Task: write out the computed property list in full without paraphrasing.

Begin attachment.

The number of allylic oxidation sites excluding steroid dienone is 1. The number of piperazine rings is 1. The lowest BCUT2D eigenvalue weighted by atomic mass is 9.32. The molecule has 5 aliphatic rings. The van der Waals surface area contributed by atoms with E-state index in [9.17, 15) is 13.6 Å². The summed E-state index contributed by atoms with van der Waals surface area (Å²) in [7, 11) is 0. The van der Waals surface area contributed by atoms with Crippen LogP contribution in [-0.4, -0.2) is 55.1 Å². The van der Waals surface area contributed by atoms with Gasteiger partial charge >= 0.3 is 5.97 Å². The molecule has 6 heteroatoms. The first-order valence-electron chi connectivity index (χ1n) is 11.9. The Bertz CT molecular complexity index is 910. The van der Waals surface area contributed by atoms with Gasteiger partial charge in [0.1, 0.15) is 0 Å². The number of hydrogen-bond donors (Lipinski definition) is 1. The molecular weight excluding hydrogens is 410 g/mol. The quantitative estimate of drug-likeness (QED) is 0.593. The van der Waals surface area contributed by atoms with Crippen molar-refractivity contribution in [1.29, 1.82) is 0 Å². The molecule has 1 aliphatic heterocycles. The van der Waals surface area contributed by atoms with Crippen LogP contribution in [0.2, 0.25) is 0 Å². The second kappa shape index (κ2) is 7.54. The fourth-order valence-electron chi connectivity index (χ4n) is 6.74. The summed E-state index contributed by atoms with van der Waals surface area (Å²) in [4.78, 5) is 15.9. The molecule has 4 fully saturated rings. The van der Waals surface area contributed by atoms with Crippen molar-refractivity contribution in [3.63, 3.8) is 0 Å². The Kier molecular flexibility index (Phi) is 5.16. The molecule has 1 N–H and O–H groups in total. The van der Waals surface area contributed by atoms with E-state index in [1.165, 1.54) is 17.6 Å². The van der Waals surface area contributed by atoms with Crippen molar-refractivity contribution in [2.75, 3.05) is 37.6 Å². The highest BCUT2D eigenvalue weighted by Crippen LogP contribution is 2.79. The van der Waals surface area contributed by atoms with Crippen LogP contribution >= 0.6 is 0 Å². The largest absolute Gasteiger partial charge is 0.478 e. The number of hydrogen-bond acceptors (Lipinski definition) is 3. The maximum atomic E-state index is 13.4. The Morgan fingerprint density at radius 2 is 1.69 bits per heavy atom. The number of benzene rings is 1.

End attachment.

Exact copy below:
The number of allylic oxidation sites excluding steroid dienone is 1. The number of piperazine rings is 1. The lowest BCUT2D eigenvalue weighted by atomic mass is 9.32. The molecule has 5 aliphatic rings. The van der Waals surface area contributed by atoms with E-state index in [9.17, 15) is 13.6 Å². The summed E-state index contributed by atoms with van der Waals surface area (Å²) in [7, 11) is 0. The van der Waals surface area contributed by atoms with Crippen LogP contribution in [-0.4, -0.2) is 55.1 Å². The van der Waals surface area contributed by atoms with Gasteiger partial charge >= 0.3 is 5.97 Å². The molecule has 6 heteroatoms. The first-order valence-electron chi connectivity index (χ1n) is 11.9. The Bertz CT molecular complexity index is 910. The van der Waals surface area contributed by atoms with Gasteiger partial charge in [0.1, 0.15) is 0 Å². The number of hydrogen-bond donors (Lipinski definition) is 1. The molecular weight excluding hydrogens is 410 g/mol. The quantitative estimate of drug-likeness (QED) is 0.593. The van der Waals surface area contributed by atoms with Crippen molar-refractivity contribution in [1.29, 1.82) is 0 Å². The molecule has 1 aliphatic heterocycles. The van der Waals surface area contributed by atoms with Crippen LogP contribution in [0.2, 0.25) is 0 Å². The second kappa shape index (κ2) is 7.54. The fourth-order valence-electron chi connectivity index (χ4n) is 6.74. The summed E-state index contributed by atoms with van der Waals surface area (Å²) in [4.78, 5) is 15.9. The molecule has 4 fully saturated rings. The van der Waals surface area contributed by atoms with Crippen molar-refractivity contribution in [3.63, 3.8) is 0 Å². The Kier molecular flexibility index (Phi) is 5.16. The molecule has 1 N–H and O–H groups in total. The van der Waals surface area contributed by atoms with E-state index in [1.165, 1.54) is 17.6 Å². The van der Waals surface area contributed by atoms with Crippen molar-refractivity contribution in [2.75, 3.05) is 37.6 Å². The highest BCUT2D eigenvalue weighted by Crippen LogP contribution is 2.79. The van der Waals surface area contributed by atoms with Crippen LogP contribution >= 0.6 is 0 Å². The largest absolute Gasteiger partial charge is 0.478 e. The number of hydrogen-bond acceptors (Lipinski definition) is 3. The maximum atomic E-state index is 13.4. The Morgan fingerprint density at radius 2 is 1.69 bits per heavy atom. The number of benzene rings is 1.